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Transoxiana history and culture
zbornik radova na ruskom i engleskom jeziku - istorija, arheologija, arhitektura, istorija religije, ..
Transoxiana / Sogdia / Sogdiana
An ancient and fairly amorphous region, this was the home to one of the oldest series of states in Central Asia and was situated in and around the river basin of the lower Amu Darya (the River Oxus) where it empties into the Aral Sea, and north-eastern Persia. Its territory varied greatly depending on who was ruling it, but at its height it stretched into most of Afghanistan, eastern Persia, central Turkmenistan and southern Kyrgyzstan, plus central and southern Uzbekistan and all of Tajikistan (which together made up the core of ancient Transoxiana). The name now belongs to a province in modern Iran and a region in north-western Uzbekistan.
Transoxiana, the crossroads between Central Asia, South Asia, and the Middle East, was located around the southern coast of the Aral Sea, and in the cities of Bukhara and Samarkand. The earliest known rulers in the region, when it was known as Sogdia or Sogdiana, to differentiate it from the neighbouring Bactria, are placed in the 600s BC, shortly before the warlike tribe of the Massagetae were recorded as bordering the area to the north in 530 BC. Then it was conquered by the Persians, and for the most part remained governed by them until the tenth century AD.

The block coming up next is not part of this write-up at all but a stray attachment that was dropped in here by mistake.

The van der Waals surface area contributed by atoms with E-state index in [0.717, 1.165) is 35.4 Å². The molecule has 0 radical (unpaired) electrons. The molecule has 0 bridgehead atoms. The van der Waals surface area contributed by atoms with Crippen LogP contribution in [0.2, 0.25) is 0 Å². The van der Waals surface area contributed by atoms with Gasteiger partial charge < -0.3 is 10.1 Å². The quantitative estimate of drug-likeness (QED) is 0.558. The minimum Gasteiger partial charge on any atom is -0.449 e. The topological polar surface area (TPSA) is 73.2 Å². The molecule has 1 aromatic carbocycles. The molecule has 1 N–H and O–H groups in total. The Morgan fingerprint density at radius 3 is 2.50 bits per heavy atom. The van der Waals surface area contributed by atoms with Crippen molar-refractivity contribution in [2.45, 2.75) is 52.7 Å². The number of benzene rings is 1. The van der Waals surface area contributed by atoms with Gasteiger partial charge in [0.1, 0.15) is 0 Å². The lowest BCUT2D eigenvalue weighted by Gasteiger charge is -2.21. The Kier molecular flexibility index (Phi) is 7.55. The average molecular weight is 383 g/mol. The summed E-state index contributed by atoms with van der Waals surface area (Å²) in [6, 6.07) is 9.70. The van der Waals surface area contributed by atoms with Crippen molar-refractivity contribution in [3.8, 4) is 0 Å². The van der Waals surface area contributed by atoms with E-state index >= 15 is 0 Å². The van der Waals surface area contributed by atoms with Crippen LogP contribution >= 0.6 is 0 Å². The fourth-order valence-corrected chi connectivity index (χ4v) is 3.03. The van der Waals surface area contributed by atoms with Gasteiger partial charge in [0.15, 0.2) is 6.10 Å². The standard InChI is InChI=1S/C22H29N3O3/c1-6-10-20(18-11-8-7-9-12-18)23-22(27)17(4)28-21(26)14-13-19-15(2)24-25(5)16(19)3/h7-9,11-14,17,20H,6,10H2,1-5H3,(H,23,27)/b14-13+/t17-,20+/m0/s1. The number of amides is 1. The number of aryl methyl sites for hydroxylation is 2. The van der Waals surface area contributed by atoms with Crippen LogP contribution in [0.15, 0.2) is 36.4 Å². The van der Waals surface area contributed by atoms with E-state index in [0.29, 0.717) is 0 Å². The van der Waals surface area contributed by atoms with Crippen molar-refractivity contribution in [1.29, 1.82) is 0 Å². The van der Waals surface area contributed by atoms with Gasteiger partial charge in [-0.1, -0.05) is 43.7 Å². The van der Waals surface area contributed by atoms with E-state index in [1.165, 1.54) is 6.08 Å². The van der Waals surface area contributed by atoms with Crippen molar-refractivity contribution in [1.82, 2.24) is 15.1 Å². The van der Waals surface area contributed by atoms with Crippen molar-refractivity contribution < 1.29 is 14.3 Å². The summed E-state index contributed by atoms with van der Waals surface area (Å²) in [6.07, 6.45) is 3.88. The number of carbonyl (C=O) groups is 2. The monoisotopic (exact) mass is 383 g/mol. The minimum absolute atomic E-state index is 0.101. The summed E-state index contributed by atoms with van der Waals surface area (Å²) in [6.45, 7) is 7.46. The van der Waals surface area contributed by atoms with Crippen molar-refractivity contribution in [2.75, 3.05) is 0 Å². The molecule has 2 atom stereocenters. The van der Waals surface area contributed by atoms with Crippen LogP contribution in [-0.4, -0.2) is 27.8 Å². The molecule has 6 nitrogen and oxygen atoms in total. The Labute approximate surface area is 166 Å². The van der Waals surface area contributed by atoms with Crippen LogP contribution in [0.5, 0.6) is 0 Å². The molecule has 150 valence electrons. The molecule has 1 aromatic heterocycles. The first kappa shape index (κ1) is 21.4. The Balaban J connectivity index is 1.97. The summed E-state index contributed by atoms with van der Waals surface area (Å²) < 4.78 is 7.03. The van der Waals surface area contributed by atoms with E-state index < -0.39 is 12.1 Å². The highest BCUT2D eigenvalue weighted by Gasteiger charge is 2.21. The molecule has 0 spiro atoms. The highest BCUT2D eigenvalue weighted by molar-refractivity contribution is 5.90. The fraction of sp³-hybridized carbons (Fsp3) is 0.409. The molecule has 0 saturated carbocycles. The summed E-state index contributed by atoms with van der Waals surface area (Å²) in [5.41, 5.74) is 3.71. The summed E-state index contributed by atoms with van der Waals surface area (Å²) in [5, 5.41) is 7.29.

Sogdiana, or Sogdia, bordered ancient Scythia, separated from it by the River Tanais (otherwise known as the Iaxartes or Syr Darya).
(Additional information by Edward Dawson, from Epitome of the Philippic History of Pompeius Trogus: Books 11-12, Volume 1, Marcus Junianus Justinus, John Yardley, & Waldemar Heckel, and from External Links: the Ancient History Encyclopaedia, and Zoroastrian Heritage, K E Eduljee, and Talessman`s Atlas (World History Maps).)
c.2200 - 1700 BC
An indigenous Bronze Age culture emerges in Central Asia between modern Turkmenistan and down towards the Oxus, the somewhat nebulous region known as Transoxiana. It is known as the Bactria-Margiana Archaeological Complex, or Oxus Civilisation, and Indo-European tribes who have not taken part in the exodus to the west or south soon integrate themselves into it. In fact, these Indo-Europeans seem to remain in the old homeland to the north of the Black Sea and Caspian Sea longer than other Indo-European groups, at least partially generating the Sintashta and Andronovo cultures to the east. It may be this Oxus culture, or a neighbouring Indo-European group which feeds off its progressive nature, that forms the `spiral cities` of the Kazakhstan steppe.
Climate change from around 2000 BC onwards greatly affects this civilisation, denuding it of water as the rains decline. The people are forced to migrate southwards, with some groups penetrating into central Anatolia as the Hittites, who conquer already settled Indo-European peoples over the course of a century, and the Kaskans. Other groups cross the Afghan rivers and the Hindu Kush mountains and enter India between 1700-1500 BC.